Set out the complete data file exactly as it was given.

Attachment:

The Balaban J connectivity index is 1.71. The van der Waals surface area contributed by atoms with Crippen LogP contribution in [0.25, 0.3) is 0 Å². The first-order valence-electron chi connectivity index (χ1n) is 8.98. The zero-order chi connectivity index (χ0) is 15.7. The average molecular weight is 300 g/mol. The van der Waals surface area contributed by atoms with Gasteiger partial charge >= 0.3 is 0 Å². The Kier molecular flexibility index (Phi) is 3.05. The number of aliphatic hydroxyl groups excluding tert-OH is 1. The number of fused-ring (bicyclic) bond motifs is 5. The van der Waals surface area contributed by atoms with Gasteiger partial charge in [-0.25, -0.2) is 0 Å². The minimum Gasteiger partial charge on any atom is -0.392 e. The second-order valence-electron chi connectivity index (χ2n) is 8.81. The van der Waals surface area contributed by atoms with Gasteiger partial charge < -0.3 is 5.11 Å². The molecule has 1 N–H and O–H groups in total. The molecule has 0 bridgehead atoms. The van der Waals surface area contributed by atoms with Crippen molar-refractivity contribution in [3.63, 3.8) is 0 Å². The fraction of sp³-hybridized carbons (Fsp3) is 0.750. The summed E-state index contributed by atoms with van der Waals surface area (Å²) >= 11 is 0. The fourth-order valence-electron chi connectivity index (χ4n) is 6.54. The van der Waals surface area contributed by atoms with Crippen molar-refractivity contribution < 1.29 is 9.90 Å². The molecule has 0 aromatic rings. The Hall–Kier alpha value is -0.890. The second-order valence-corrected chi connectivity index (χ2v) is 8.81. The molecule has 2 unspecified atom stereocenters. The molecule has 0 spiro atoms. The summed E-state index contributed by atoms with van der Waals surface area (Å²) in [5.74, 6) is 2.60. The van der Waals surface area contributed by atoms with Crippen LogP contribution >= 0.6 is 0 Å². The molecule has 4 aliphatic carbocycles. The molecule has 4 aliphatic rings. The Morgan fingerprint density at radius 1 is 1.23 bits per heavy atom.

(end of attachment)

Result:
The Balaban J connectivity index is 1.71. The van der Waals surface area contributed by atoms with Crippen LogP contribution in [0.25, 0.3) is 0 Å². The first-order valence-electron chi connectivity index (χ1n) is 8.98. The zero-order chi connectivity index (χ0) is 15.7. The average molecular weight is 300 g/mol. The van der Waals surface area contributed by atoms with Gasteiger partial charge >= 0.3 is 0 Å². The Kier molecular flexibility index (Phi) is 3.05. The number of aliphatic hydroxyl groups excluding tert-OH is 1. The number of fused-ring (bicyclic) bond motifs is 5. The van der Waals surface area contributed by atoms with Gasteiger partial charge in [-0.25, -0.2) is 0 Å². The minimum Gasteiger partial charge on any atom is -0.392 e. The second-order valence-electron chi connectivity index (χ2n) is 8.81. The van der Waals surface area contributed by atoms with Gasteiger partial charge < -0.3 is 5.11 Å². The molecule has 1 N–H and O–H groups in total. The molecule has 0 bridgehead atoms. The van der Waals surface area contributed by atoms with Crippen molar-refractivity contribution in [3.63, 3.8) is 0 Å². The fraction of sp³-hybridized carbons (Fsp3) is 0.750. The summed E-state index contributed by atoms with van der Waals surface area (Å²) >= 11 is 0. The fourth-order valence-electron chi connectivity index (χ4n) is 6.54. The van der Waals surface area contributed by atoms with Crippen molar-refractivity contribution < 1.29 is 9.90 Å². The molecule has 0 aromatic rings. The Hall–Kier alpha value is -0.890. The second-order valence-corrected chi connectivity index (χ2v) is 8.81. The molecule has 2 unspecified atom stereocenters. The molecule has 0 spiro atoms. The summed E-state index contributed by atoms with van der Waals surface area (Å²) in [5.74, 6) is 2.60. The van der Waals surface area contributed by atoms with Crippen LogP contribution >= 0.6 is 0 Å². The molecule has 4 aliphatic carbocycles. The molecule has 4 aliphatic rings. The Morgan fingerprint density at radius 1 is 1.23 bits per heavy atom.